The thing is, I'm not very good at "compartmentalizing". I don't put on my "teacher's hat" at 8 or 9 A.M. and take it off again at 2 or 3 P.M. We're not "unschoolers" but I do agree with the philosophy the there should be no artificial segregation between "learning" and "living". While we do a certain amount of more formalized lessons, I also look for "teachable moments" as they arise in the course of our day-to-day activities. Pam Sorooshian has a great quote about this:
"Learning is learning whether or not it's planned or recorded or officially on the menu. Calories are calories whether or not the eating is planned or recorded or officially on the menu"Anyways, I've looked for ways to incorporate my own interests into our homeschool. Many of the things I enjoy are educational in and of themselves- reading, visiting museums, listening to classical music, attending fine arts performances, exploring nature, cooking, and so on. These are things I grew up sharing with my own mom, and in turn I'm now sharing them with my own children. I don't always do them with the kids, of course. I like reading adult books, seeing adult plays, and so on. The specifics obviously differ when I do them with the kids vs. without, but the general activity is the same.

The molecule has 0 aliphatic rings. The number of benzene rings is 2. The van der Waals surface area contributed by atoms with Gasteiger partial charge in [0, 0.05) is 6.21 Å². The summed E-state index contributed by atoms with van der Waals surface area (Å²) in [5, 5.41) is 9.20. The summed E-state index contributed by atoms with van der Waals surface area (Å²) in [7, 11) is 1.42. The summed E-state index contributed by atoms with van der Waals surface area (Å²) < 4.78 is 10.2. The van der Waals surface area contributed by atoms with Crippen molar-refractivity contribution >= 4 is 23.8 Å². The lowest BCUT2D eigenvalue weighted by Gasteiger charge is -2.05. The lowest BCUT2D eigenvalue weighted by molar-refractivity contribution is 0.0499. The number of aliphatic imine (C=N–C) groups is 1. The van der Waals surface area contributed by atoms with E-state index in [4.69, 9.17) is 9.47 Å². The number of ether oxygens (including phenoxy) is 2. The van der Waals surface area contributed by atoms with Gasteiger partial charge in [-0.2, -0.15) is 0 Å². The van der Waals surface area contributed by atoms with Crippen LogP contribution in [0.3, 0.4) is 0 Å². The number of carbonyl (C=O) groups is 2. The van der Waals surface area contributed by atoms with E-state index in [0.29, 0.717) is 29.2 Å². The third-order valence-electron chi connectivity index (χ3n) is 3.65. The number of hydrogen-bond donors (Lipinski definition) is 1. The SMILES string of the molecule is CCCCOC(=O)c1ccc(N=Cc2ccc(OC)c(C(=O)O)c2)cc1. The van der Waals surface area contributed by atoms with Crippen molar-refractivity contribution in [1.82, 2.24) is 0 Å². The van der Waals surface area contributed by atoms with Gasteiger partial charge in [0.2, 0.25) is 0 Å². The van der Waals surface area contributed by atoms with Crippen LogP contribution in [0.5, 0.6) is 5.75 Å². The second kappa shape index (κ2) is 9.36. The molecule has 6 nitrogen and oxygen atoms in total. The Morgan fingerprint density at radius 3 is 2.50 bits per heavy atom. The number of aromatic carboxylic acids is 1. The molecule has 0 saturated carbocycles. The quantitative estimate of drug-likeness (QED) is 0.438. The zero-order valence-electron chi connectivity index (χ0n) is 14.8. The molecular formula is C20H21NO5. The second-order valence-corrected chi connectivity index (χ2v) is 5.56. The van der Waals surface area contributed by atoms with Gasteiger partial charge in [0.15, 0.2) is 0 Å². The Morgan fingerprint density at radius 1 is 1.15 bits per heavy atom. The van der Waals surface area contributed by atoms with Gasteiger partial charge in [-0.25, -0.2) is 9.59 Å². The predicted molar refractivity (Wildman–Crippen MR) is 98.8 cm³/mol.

Other hobbies require a bit of adaptation for use in our homeschool. The scrapbooking techniques I use in my photo memory albums can be used to do lapbooking in our homeschool. At least, that's our plan for the upcoming school year! My DD is still a little on the young side so we'll have to play it by ear :-)
Perhaps when my kids get older and more independent, I'll decide to take on an ambitious project such as starting my own business or pursuing a graduate degree. My mother-in-law decided to start a doctoral program in her late 40's when my DH (her oldest) left for college. Right now, however, I'm focusing on my children's academic, social/emotional, life skills, and spiritual education. That's my vocation at this stage of my life. :-)